Meet our Sport and Exercise Science researchers

Our Sport and Exercise Science researchers are transforming fitness, recreation, sport and human performance, and injury prevention and recovery

Dr Haresh Suppiah

Meet Dr Haresh Suppiah (pictured above), a Lecturer and Research Fellow in Sport and Exercise Science and Sport Analytics.

“Coming from a multidisciplinary applied sport science background prior to joining academia, I enjoy exploring a variety of research topics in sport performance,” says Haresh. “This has ranged from performance and recovery physiology, sport analytics, strength and conditioning, and youth athlete development.”

While there is no shortage of research questions in sport performance, Haresh believes that integrating data science techniques in sport science research can provide new insights and support decision-making for practitioners in the field.

“I am fortunate to work with  a fantastic team of researchers that are constantly looking for novel ways to capitalize on data to produce translational research outcomes,” he says.

“Some of our recent work has resulted in the development of a decision support tool for sport scientists to identify youth athletes that are at risk of poor sleep quality, as well as the creation of an open-source statistical package to help practitioners categorize large groups of athletes by their sleep characteristics to assist practitioners with the prioritization of sleep support intervention planning. ”


Associate Professor Clare MacMahon

Meet Associate Professor Clare MacMahon, an expert in motor learning and skilled performance.

Her work focuses on the best ways to teach and develop motor skills, and on understanding what makes an expert. With this focus, her work applies to sport coaching, methods in rehabilitation, and in talent identification and development.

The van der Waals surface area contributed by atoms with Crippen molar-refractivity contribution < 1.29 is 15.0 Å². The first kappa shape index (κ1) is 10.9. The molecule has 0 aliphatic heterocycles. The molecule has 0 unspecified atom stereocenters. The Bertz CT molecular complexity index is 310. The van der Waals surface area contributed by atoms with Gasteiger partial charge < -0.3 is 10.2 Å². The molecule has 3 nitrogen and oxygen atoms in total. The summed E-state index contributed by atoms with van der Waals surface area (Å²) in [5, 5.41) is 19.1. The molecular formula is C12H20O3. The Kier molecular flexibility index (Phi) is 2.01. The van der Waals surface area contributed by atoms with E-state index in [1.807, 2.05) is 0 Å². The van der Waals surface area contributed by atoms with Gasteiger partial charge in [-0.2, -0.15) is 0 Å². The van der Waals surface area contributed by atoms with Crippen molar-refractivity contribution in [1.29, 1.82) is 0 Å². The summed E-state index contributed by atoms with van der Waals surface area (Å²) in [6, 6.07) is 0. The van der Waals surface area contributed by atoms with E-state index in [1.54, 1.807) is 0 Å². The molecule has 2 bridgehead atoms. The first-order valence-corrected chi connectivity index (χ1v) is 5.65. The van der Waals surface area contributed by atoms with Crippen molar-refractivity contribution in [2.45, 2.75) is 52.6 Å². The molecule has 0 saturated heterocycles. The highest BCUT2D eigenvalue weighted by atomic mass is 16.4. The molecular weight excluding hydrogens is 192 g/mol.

“My research has explored the differences between more and less successful athletes from the same talent development program, factors that influence the sports referee’s on-field decision, and how mental fatigue influences our physical performance,” she says.

A keen transdisciplinary researcher, Associate Professor MacMahon’s work is also applied to skill in complex domains such as aviation and astronomy discovery. Her interest in skill development also extends to academia, in her role as the Graduate Research Coordinator for Sport and Exercise science, where she coordinates the processes and progress for higher degree research students in the discipline.

An active leader of skill acquisition and motor learning in Australia, Associate Professor MacMahon is a founding member of the Australasian Skill Acquisition Network. La Trobe is a two-time host of the ASAN annual meeting (2021, 2022), which brings together researchers with sports coaches, and performance scientists to discuss research and practice in motor learning and sport expertise.


Dr Anthea Clarke

Meet Dr Anthea Clarke, a Lecturer in Sport and Exercise Science. She researches the impact of the menstrual cycle on the performance of women athletes.

“It is important that coaching staff understand the menstrual cycle and hormonal contraceptives to better support female athletes,” says Clarke. “Training can be adjusted or a medical referral be made, for example.”

Clarke developed a short course, ‘Supporting the Female Athlete’, to address this need. “The course is aimed at coaching and support staff and covers medical and dietary considerations, training and performance, psychology and communication, strength and conditioning, and injury prevention,” she explains.

The first iteration of the course, launched in October 2021, had over 500 enrolments.

“Participants' understanding of the menstrual cycle and hormonal contraceptives improved, as did their perceived confidence in being able to have a conversation with their athletes,” says Clarke.

Learn more about the course.